Showing posts with label Private Peaceful. Show all posts
Showing posts with label Private Peaceful. Show all posts

Friday, 7 December 2012

Giveaway - win a copy of Michael Morpurgo's brilliant new novel

Michael Morpurgo is one of the most prolific writers around. He began writing stories as a primary schoolteacher 40 years ago and has since written more than 120 books. I remember my two children excitedly discovering The Butterfly Lion, a tale that so enthralled them that they proceeded to whizz through every other Morpurgo book they could lay their hands on.

Morpurgo, who was children’s laureate from 2003 to 2005, has the knack of writing books that catapult you into a different world. And none more so than his latest novel, A Medal for Leroy.

Partly inspired by Morpurgo’s own life and partly by the life of Walter Tull, the only black soldier to serve in the British Army during the First World War, A Medal for Leroy is a poignant story, movingly told.

As Morpurgo explains: “Walter Tull was the inspiration for Leroy in my story. This extraordinary young man had grown up in an orphanage in London, had played football for Spurs, then joined up with his pals when war began in 1914.

“He was incredibly brave in the field of battle and deserved a medal for gallantry. He never received one. He died leading his men into attack in 1918. He has no known grave. Many of the issues raised in this book spring from the life and death of this brave young man. This is why the book is dedicated to his memory.”

A Medal for Leroy, charmingly illustrated by Michael Foreman, is the story of Michael, a little boy living in London with his French mother after the Second World War.

Michael’s father died a hero before he was born, shot down in a dogfight over the Channel in 1940. But Michael has one of his medals and occasionally visits his two aged aunts, Auntie Pish and Auntie Snowdrop, to scatter snowdrops on the sea in his memory.

After Auntie Snowdrop's death, Michael discovers a writing pad tucked behind a photograph of his father. It's filled with his aunt's writing and contains family secrets that have remained hidden for years. “I knew even as I began to read – and I have no idea how I knew – that my life would be changed forever," says Michael, "that after I’d read this I would never be the same person again.”

Morpurgo has had a stupendous year. First the movies of War Horse and Private Peaceful (weepies, both of them) hit the big screen, and now he has written this fine new novel. Suitable for children aged nine and over, it is compelling and thought-provoking. Vintage Morpurgo.

Thanks to HarperCollins, I have two copies of A Medal for Leroy to give away. All you have to do is leave a comment about your favourite children's book at the end of this post.

This giveaway is open to readers with UK postal addresses only.

Plus, as a special Christmas promotion, you can buy A Medal for Leroy and get Little Manfred free.  Find out more here.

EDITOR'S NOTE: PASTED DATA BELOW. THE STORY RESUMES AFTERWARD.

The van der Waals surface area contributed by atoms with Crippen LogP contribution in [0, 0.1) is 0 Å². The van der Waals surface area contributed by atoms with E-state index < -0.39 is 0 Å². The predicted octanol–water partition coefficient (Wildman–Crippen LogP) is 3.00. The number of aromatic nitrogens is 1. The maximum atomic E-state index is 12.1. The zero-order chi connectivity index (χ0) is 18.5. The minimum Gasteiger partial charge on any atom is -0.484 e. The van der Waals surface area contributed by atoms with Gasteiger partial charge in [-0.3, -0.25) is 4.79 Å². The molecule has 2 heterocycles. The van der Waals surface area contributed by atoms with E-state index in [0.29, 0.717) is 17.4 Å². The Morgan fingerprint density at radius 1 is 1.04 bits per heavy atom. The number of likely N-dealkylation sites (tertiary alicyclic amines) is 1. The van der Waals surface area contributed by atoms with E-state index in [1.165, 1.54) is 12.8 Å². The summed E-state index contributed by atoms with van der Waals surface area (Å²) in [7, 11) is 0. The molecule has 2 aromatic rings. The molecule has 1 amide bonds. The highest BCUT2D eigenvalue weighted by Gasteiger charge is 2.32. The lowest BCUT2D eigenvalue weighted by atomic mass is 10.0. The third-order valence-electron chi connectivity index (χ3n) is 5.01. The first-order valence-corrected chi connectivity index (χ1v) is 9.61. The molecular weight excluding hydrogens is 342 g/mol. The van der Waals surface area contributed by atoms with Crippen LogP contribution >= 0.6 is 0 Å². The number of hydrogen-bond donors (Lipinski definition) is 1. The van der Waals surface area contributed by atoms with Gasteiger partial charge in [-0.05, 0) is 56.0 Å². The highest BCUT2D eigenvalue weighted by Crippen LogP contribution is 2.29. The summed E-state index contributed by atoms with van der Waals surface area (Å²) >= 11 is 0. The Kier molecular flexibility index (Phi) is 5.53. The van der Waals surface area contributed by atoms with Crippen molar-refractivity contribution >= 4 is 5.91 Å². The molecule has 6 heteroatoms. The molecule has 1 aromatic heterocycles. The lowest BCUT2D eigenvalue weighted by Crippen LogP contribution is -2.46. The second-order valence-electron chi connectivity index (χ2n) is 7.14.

Friday, 26 October 2012

Two films for half term - Madagascar 3 and Private Peaceful

For the first time in 18 years I haven’t got a clue when half term actually is. It might be this week but then again it could be next. In the past I’d be rushing out to get Halloween pumpkins and planning what to do on Bonfire Night – but now my son and daughter are at university I don’t have to do any of it (sob).

But ironically I was invited to two film previews recently – both for new children’s movies being released in time for half term. Actually, when I pitched up for the screening of Madagascar 3 - Europe's Most Wanted at the Empire in London's Leicester Square I nearly made my excuses and left. The vast auditorium was filled with harassed looking parents and small children clutching balloons, Chupa Chip lollies (they were being handed out for free) and geeky 3D glasses. I felt a bit like a spare part.

But I stayed – and I’m so glad I did. With its stunning animation and madcap characters, Madagascar 3 is 80 minutes well spent. Children will love the crazy tale of New York zoo escapees Alex the lion (voiced by Ben Stiller), Marty the zebra (Chris Rock), Melman the giraffe (David Schwimmer) and Gloria the hippo (Jada Pinkett Smith), while adults will chuckle at the in-jokes and witty script.

The plot is silly to say the least, but it doesn’t matter a jot. I hadn’t seen the two earlier Madagascar films but the latest instalment takes up where the previous ones left off. The four animals are living in Africa but they’re bored stiff with their natural habitat and are desperate to head home to the hustle and bustle of New York. So that’s what they do, except along the way there’s a manic car chase through Monte Carlo, a train ride across Europe (where they join a travelling circus) and a dazzling circus performance in London. Best of all, it’s got the best movie villain I’ve seen in a long time –  the utterly terrifying Chantel Du Bois (voiced by Frances McDormand), a French cop who looks like Cruella de Vil and sounds like something out of  ‘Allo, ‘Allo.

But if your children are older and you’re after a more serious movie, then Private Peaceful is just the thing.

Private Peaceful is apparently Michael Morpurgo’s favourite of all the books he has written. It's a shame that the film adaptation has been released so soon after War Horse because it covers – with far less fanfare - much of the same First World War territory. In many ways it reminded me of the Sunday afternoon dramas I used to watch on TV as a child. The story of two brothers who fall in love with the same girl and then both sign up, a decision that ultimately leads to tragedy, it’s moving, thought-provoking and beautifully done. Oh, and any film that stars the brilliant Maxine Peake (as the boys' mum) is fine by me.

Madagascar 3, certificate PG, and Private Peaceful, certificate 12A, are showing in UK cinemas now.

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